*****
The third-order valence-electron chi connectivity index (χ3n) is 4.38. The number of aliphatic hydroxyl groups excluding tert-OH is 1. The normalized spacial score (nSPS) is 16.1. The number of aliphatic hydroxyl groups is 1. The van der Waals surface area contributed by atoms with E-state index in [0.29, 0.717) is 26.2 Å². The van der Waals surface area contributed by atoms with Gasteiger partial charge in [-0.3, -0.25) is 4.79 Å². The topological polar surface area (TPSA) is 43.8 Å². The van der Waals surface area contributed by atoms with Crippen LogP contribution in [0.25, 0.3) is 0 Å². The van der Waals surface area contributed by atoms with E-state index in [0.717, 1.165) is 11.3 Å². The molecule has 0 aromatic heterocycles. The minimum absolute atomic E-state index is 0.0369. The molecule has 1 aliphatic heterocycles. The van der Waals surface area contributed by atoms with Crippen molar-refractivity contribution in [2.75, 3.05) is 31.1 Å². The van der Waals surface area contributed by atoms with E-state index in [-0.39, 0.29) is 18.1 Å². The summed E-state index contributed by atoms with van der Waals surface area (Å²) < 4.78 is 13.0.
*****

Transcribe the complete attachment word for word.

The third-order valence-electron chi connectivity index (χ3n) is 4.38. The number of aliphatic hydroxyl groups excluding tert-OH is 1. The normalized spacial score (nSPS) is 16.1. The number of aliphatic hydroxyl groups is 1. The van der Waals surface area contributed by atoms with E-state index in [0.29, 0.717) is 26.2 Å². The van der Waals surface area contributed by atoms with Gasteiger partial charge in [-0.3, -0.25) is 4.79 Å². The topological polar surface area (TPSA) is 43.8 Å². The van der Waals surface area contributed by atoms with Crippen LogP contribution in [0.25, 0.3) is 0 Å². The van der Waals surface area contributed by atoms with E-state index in [0.717, 1.165) is 11.3 Å². The molecule has 0 aromatic heterocycles. The minimum absolute atomic E-state index is 0.0369. The molecule has 1 aliphatic heterocycles. The van der Waals surface area contributed by atoms with Crippen molar-refractivity contribution in [2.75, 3.05) is 31.1 Å². The van der Waals surface area contributed by atoms with E-state index in [-0.39, 0.29) is 18.1 Å². The summed E-state index contributed by atoms with van der Waals surface area (Å²) < 4.78 is 13.0.